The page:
Like many Canadians, I have spent quite some time in recent months contemplating life: the existential aspects to some degree – prioritizing who matters most, how to make the most of my time and so on. I have also been thinking more specifically about the inordinate amount of time required to manage one’s affairs.

Technology is solving many of these problems, but it is at the very end of life, at the most difficult time for those left behind, that the inefficiencies cause the most pain.

Even nearly two years into the pandemic, government institutions and courts across the country still refuse to plan and settle estates or perform other simple financial transactions digitally and, in the process, unjustly cause Canadians great distress.

I’ve been flabbergasted to learn of the tasks involved in what is essentially a simple asset transfer, including an endless trail of mandatory verification paperwork that could easily be automated.

There are too many inefficiencies to name but one top-line observation is that the net worth of an estate – and I cannot emphasize this point enough – does not correlate with the level of complexity of the estate’s settlement.

Ordinary Canadians are often saddled with extraordinary costs and endless paperwork.

The urgency of overdue reforms

As a result of the pandemic, Canadians have had many frank discussions about death as of late but few on its aftermath. Our public institutions should take the lead to ensure that efficient estate-settlement processes are in place to reduce the burden on those who are grieving. The system simply does not work as it should and requires deep reform that is centred above all on empathy.

Even as awareness of pandemic-era physical distancing is at its peak, government institutions continue to unjustly force Canadians into using analogue, in-person systems when perfectly secure, convenient and legally binding digital alternatives like e-signatures are readily available.

Being named an estate executor in the wake of the death of a loved one is a scenario I would not wish on any Canadian.

The role comes with unexpected responsibilities; the enormous time commitment is the biggest shock to most. It takes on average about a year and a half to settle an estate. It is also expensive for the estate and occasionally individuals, with professional-services fees frequently exceeding $10,000.

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Obtaining a mortgage and buying a house can be done in much less time than transferring and taxing assets according to the wishes of the estate, planned or otherwise. It needn’t be this complicated. Governments and financial institutions must be incentivized to fast track transactions, especially those that free up capital for Canadians in turbulent economic times.

Unfortunately, like replacing water pipes and other unseen systems, it can often be daunting for public sector institutions to take on major infrastructure work. Our financial technology infrastructure requires a robust modernization plan to not only make interactions with the government more efficient, but to ensure economically vulnerable groups are not unfairly punished by bureaucracies.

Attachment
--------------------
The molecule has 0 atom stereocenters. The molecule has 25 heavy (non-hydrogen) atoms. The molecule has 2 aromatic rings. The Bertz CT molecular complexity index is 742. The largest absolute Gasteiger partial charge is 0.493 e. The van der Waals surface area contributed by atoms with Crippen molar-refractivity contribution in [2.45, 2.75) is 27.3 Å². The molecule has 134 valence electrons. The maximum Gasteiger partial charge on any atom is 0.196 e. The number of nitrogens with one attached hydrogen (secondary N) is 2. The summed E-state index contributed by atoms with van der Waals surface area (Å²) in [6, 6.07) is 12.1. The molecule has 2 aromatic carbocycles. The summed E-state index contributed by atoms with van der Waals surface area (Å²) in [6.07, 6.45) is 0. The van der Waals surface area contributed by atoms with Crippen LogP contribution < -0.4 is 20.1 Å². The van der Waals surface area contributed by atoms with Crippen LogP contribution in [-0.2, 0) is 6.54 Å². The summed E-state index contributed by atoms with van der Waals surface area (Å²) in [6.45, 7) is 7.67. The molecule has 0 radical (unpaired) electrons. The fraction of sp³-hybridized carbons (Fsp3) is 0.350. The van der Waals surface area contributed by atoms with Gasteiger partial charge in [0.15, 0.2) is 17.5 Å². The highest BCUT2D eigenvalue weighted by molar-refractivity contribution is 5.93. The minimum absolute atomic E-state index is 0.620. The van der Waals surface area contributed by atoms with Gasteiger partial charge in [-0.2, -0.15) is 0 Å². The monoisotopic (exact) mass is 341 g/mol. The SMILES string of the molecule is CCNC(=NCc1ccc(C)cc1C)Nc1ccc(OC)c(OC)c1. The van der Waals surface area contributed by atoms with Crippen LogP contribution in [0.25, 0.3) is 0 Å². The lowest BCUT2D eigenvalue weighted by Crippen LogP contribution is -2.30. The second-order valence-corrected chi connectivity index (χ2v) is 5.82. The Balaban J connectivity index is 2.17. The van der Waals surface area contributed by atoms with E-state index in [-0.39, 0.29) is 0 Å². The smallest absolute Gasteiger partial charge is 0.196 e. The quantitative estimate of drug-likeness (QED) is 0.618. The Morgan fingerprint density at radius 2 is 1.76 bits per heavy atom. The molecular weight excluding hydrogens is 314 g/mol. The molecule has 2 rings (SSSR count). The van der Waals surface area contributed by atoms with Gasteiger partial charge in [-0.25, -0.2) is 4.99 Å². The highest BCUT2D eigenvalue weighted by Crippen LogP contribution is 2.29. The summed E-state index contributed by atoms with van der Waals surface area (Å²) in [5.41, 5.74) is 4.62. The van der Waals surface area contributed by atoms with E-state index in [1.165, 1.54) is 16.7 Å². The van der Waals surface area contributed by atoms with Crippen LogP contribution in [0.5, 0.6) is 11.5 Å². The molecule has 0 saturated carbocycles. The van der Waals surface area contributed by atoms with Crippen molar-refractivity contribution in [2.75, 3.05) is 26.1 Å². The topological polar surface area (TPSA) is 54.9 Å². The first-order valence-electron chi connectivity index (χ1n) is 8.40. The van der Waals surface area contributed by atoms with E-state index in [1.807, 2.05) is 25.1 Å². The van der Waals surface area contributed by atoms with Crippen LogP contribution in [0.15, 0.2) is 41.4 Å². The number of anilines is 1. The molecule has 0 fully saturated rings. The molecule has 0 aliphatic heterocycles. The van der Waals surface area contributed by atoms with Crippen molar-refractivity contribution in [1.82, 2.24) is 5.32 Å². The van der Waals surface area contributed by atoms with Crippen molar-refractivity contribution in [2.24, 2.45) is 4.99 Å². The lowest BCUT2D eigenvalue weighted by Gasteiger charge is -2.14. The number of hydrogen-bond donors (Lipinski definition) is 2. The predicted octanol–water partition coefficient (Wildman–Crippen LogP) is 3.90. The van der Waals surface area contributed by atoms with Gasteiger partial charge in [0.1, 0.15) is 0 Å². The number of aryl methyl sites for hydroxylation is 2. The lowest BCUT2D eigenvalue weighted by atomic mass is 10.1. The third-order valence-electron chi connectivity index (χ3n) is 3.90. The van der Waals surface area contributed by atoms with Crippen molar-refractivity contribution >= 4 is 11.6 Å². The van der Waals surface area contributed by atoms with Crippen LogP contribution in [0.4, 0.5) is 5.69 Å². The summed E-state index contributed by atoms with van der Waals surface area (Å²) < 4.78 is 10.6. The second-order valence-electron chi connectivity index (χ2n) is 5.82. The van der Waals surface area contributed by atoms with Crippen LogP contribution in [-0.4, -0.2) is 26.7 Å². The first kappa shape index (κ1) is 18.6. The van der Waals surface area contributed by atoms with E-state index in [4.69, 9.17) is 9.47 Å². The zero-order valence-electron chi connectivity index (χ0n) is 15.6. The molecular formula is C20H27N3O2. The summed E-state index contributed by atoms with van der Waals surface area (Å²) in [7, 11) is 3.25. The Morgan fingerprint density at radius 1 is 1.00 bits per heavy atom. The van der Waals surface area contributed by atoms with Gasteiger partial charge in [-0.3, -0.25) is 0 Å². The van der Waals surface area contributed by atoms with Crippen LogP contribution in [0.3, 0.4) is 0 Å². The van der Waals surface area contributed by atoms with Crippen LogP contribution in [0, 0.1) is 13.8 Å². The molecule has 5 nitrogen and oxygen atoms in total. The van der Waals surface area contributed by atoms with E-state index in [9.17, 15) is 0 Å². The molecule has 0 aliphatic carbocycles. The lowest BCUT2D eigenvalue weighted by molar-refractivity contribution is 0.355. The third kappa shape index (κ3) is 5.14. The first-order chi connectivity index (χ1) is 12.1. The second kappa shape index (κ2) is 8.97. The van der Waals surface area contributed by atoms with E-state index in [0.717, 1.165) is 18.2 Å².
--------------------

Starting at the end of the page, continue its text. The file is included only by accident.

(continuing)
A pandemic pivot for Canadian estates

One key area ripe for modernization and democratization is probate, an important process that needn’t be so complex. The system for Canadian governments to make a death official hasn’t undergone major structural reforms to promote fairness and access to justice in a 21st-century context.

Millennia ago, citizens of England lost the right to own or inherit land, and feudal law implemented the probate process as a means to control and tax all other assets. Over time, the system that Canada inherited became less discriminatory, but it remains most challenging for those with fewer resources. Families with greater means are shielded by professionals from the onerous duties associated with estate settlement. Those with lower incomes aren’t that lucky.

Another productive reform would be the implementation of a Canada-wide central repository for wills. Quebec has one and British Columbia is creating its own, but there is no such structure federally or across most provinces.

We have the technology to accurately track digital transactions. Experts have been saying for over a decade that e-signatures are safer than paper ones and we can definitively identify users and process information with superhuman precision. We can communicate all of these things securely and efficiently to institutions, but we just need the will to innovate in these uncomfortable spaces.

The pandemic has reminded us how meaningful human connections are in life, and technology that enables the transmission of human empathy has the power to solve our biggest problems. Mere months ago, criminal trials by videoconference would have been unimaginable, buying a home with a digital signature, equally so. Today, we are beginning to view technological inefficiencies as evidence of an absence of empathy.

As we look ahead to a post-pandemic future, I am encouraged by the lessons we’ve learned along the way and how Canadian lives can be made considerably more comfortable by digital innovations. Like investing, public transportation and various sectors undergoing rapid disruption, estate settlement will be optimized. The only question is how much longer will we tolerate the unnecessarily cruel tasks that come at the end of life?

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Davide Pisanu
Davide Pisanu is co-founder and CEO of ClearEstate, an estate settlement platform founded in 2020. Previously, he was the co-founder of the Montreal-based consultancy Juniper, senior vice-president with Cirque du Soleil and a lecturer at McGill University’s Desautels Faculty of Management.

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